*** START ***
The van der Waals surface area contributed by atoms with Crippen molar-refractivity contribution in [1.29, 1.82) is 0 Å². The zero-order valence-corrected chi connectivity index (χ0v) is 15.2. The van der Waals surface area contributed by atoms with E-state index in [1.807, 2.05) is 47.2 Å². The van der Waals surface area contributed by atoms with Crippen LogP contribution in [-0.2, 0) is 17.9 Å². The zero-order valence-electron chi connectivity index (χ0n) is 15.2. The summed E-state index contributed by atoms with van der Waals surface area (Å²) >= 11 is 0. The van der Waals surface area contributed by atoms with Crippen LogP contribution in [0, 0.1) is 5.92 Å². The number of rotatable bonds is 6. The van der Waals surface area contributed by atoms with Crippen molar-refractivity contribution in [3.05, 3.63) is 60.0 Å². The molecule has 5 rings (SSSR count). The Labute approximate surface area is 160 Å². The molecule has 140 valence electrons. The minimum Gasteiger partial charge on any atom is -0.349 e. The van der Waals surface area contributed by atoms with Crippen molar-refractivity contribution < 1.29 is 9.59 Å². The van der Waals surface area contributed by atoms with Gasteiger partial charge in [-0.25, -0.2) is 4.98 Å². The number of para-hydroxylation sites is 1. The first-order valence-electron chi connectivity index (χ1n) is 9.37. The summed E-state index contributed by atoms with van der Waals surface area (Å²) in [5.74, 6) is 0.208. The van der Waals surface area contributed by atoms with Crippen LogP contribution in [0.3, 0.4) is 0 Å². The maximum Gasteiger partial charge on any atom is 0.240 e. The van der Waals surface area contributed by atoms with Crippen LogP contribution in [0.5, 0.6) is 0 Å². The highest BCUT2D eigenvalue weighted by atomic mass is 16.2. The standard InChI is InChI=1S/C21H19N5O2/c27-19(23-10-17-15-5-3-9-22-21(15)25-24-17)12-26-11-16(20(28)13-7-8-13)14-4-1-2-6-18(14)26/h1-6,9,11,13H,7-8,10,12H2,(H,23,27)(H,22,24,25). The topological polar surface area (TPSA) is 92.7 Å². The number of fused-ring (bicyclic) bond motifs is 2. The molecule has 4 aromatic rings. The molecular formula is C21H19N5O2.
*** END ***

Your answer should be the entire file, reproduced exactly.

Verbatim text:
The van der Waals surface area contributed by atoms with Crippen molar-refractivity contribution in [1.29, 1.82) is 0 Å². The zero-order valence-corrected chi connectivity index (χ0v) is 15.2. The van der Waals surface area contributed by atoms with E-state index in [1.807, 2.05) is 47.2 Å². The van der Waals surface area contributed by atoms with Crippen LogP contribution in [-0.2, 0) is 17.9 Å². The zero-order valence-electron chi connectivity index (χ0n) is 15.2. The summed E-state index contributed by atoms with van der Waals surface area (Å²) >= 11 is 0. The van der Waals surface area contributed by atoms with Crippen LogP contribution in [0, 0.1) is 5.92 Å². The number of rotatable bonds is 6. The van der Waals surface area contributed by atoms with Crippen molar-refractivity contribution in [3.05, 3.63) is 60.0 Å². The molecule has 5 rings (SSSR count). The Labute approximate surface area is 160 Å². The molecule has 140 valence electrons. The minimum Gasteiger partial charge on any atom is -0.349 e. The van der Waals surface area contributed by atoms with Crippen molar-refractivity contribution < 1.29 is 9.59 Å². The van der Waals surface area contributed by atoms with Gasteiger partial charge in [-0.25, -0.2) is 4.98 Å². The number of para-hydroxylation sites is 1. The first-order valence-electron chi connectivity index (χ1n) is 9.37. The summed E-state index contributed by atoms with van der Waals surface area (Å²) in [5.74, 6) is 0.208. The van der Waals surface area contributed by atoms with Crippen LogP contribution in [0.3, 0.4) is 0 Å². The maximum Gasteiger partial charge on any atom is 0.240 e. The van der Waals surface area contributed by atoms with Crippen LogP contribution in [0.5, 0.6) is 0 Å². The highest BCUT2D eigenvalue weighted by atomic mass is 16.2. The standard InChI is InChI=1S/C21H19N5O2/c27-19(23-10-17-15-5-3-9-22-21(15)25-24-17)12-26-11-16(20(28)13-7-8-13)14-4-1-2-6-18(14)26/h1-6,9,11,13H,7-8,10,12H2,(H,23,27)(H,22,24,25). The topological polar surface area (TPSA) is 92.7 Å². The number of fused-ring (bicyclic) bond motifs is 2. The molecule has 4 aromatic rings. The molecular formula is C21H19N5O2.